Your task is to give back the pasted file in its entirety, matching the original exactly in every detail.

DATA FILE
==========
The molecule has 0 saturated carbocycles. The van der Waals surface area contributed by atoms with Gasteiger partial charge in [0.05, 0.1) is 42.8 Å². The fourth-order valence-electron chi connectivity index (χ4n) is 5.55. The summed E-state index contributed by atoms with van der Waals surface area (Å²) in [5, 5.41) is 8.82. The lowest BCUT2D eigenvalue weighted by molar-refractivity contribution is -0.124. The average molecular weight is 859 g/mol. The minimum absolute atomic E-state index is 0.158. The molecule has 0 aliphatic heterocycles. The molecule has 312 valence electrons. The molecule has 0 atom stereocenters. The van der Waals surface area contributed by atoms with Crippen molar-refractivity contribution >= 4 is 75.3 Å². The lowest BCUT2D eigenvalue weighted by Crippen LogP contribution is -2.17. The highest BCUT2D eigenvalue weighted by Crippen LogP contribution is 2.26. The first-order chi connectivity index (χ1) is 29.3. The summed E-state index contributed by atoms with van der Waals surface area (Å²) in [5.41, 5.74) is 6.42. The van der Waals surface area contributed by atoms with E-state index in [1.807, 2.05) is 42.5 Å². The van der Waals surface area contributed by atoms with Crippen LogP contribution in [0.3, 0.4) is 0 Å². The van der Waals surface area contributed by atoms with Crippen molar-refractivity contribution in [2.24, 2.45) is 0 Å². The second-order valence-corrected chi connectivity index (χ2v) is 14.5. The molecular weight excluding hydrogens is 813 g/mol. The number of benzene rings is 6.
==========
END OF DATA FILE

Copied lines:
The molecule has 0 saturated carbocycles. The van der Waals surface area contributed by atoms with Gasteiger partial charge in [0.05, 0.1) is 42.8 Å². The fourth-order valence-electron chi connectivity index (χ4n) is 5.55. The summed E-state index contributed by atoms with van der Waals surface area (Å²) in [5, 5.41) is 8.82. The lowest BCUT2D eigenvalue weighted by molar-refractivity contribution is -0.124. The average molecular weight is 859 g/mol. The minimum absolute atomic E-state index is 0.158. The molecule has 0 aliphatic heterocycles. The molecule has 312 valence electrons. The molecule has 0 atom stereocenters. The van der Waals surface area contributed by atoms with Crippen molar-refractivity contribution >= 4 is 75.3 Å². The lowest BCUT2D eigenvalue weighted by Crippen LogP contribution is -2.17. The highest BCUT2D eigenvalue weighted by Crippen LogP contribution is 2.26. The first-order chi connectivity index (χ1) is 29.3. The summed E-state index contributed by atoms with van der Waals surface area (Å²) in [5.41, 5.74) is 6.42. The van der Waals surface area contributed by atoms with E-state index in [1.807, 2.05) is 42.5 Å². The van der Waals surface area contributed by atoms with Crippen LogP contribution in [0.3, 0.4) is 0 Å². The van der Waals surface area contributed by atoms with Crippen molar-refractivity contribution in [2.24, 2.45) is 0 Å². The second-order valence-corrected chi connectivity index (χ2v) is 14.5. The molecular weight excluding hydrogens is 813 g/mol. The number of benzene rings is 6.